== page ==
In 1937, in the village of Raikot, Punjab, India, seventeen-year-old Bikram finishes school in the first division but is unable to find employment. His father is too poor to afford the bribes required to secure a good job. However, through a recommendation from Ajit, the zaildar (tax collector), Bikram is recruited by the Royal Indian Army. Bikram, assisted by fellow NCOs, pilfers items from the stores and sells them to black marketeers, thereby accumulating considerable wealth. Bikram uses his ill-founded gains to good use.
Ajit has some secrets, which he keeps from his wife. However, he is hard-working and kindhearted, and allows a band of nomadic Bajigars to settle on a portion of his land. His son, Satwant, also joins the army and, becoming a Captain, plays an important role during India’s Partition—into Pakistan and India—and the conflicts between the Sikhs, Hindus, and Muslims.
Basanti, a young daughter of a Bajigar family, had moved with her parents, westwards, to a predominantly Muslim area of Punjab. Following Partition, they have to return to the Indian side and suffer painful losses from the Hindu-Muslim skirmishes.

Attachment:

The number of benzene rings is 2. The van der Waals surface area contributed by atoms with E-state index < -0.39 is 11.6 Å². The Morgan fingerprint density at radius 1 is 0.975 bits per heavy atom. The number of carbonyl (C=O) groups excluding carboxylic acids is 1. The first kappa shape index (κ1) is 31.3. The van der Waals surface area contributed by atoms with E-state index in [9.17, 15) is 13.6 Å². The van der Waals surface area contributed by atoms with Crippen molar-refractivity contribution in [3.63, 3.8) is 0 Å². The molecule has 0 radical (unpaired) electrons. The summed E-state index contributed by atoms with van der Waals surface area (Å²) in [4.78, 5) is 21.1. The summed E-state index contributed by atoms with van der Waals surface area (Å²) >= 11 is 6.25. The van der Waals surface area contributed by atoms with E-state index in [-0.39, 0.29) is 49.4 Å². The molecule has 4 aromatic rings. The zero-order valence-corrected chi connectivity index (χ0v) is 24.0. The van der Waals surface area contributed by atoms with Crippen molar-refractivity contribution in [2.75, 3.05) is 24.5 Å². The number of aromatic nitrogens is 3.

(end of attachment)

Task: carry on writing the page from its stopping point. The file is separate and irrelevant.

Sohan Koonar’s connection to his ancestral lands in Punjab shows in this novel’s intimately detailed narrative. The three main characters are created thoughtfully to portray the changes in India through different perspectives. We follow their lives, learning much along the way, from India just before WWII, the war years, the struggle for independence, the Partition, to modern India in the 1960s. This is a different novel than others normally encountered about India during these times. Rather than the usual setting in the large urban cities, such as Delhi or Bombay, here we are introduced to the people in the Punjab villages and their way of life, and peaceful existence, prior to the Partition. Recommended.